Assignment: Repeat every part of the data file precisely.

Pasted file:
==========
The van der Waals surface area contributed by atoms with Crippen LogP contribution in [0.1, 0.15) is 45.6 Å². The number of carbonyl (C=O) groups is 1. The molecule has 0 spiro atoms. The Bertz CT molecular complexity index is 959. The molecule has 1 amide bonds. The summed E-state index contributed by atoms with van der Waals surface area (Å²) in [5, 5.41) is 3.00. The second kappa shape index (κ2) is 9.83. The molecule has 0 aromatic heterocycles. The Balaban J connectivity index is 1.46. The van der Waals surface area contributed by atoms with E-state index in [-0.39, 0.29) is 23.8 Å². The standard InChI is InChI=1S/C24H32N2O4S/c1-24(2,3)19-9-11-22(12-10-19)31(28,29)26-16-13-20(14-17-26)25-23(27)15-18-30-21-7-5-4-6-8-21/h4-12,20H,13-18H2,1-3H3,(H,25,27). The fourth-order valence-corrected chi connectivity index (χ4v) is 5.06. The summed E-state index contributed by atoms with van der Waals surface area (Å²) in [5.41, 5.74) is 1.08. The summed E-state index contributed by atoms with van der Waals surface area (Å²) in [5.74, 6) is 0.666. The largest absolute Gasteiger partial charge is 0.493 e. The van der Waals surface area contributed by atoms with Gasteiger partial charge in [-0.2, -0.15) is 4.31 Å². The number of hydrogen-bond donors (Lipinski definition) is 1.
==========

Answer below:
The van der Waals surface area contributed by atoms with Crippen LogP contribution in [0.1, 0.15) is 45.6 Å². The number of carbonyl (C=O) groups is 1. The molecule has 0 spiro atoms. The Bertz CT molecular complexity index is 959. The molecule has 1 amide bonds. The summed E-state index contributed by atoms with van der Waals surface area (Å²) in [5, 5.41) is 3.00. The second kappa shape index (κ2) is 9.83. The molecule has 0 aromatic heterocycles. The Balaban J connectivity index is 1.46. The van der Waals surface area contributed by atoms with E-state index in [-0.39, 0.29) is 23.8 Å². The standard InChI is InChI=1S/C24H32N2O4S/c1-24(2,3)19-9-11-22(12-10-19)31(28,29)26-16-13-20(14-17-26)25-23(27)15-18-30-21-7-5-4-6-8-21/h4-12,20H,13-18H2,1-3H3,(H,25,27). The fourth-order valence-corrected chi connectivity index (χ4v) is 5.06. The summed E-state index contributed by atoms with van der Waals surface area (Å²) in [5.41, 5.74) is 1.08. The summed E-state index contributed by atoms with van der Waals surface area (Å²) in [5.74, 6) is 0.666. The largest absolute Gasteiger partial charge is 0.493 e. The van der Waals surface area contributed by atoms with Gasteiger partial charge in [-0.2, -0.15) is 4.31 Å². The number of hydrogen-bond donors (Lipinski definition) is 1.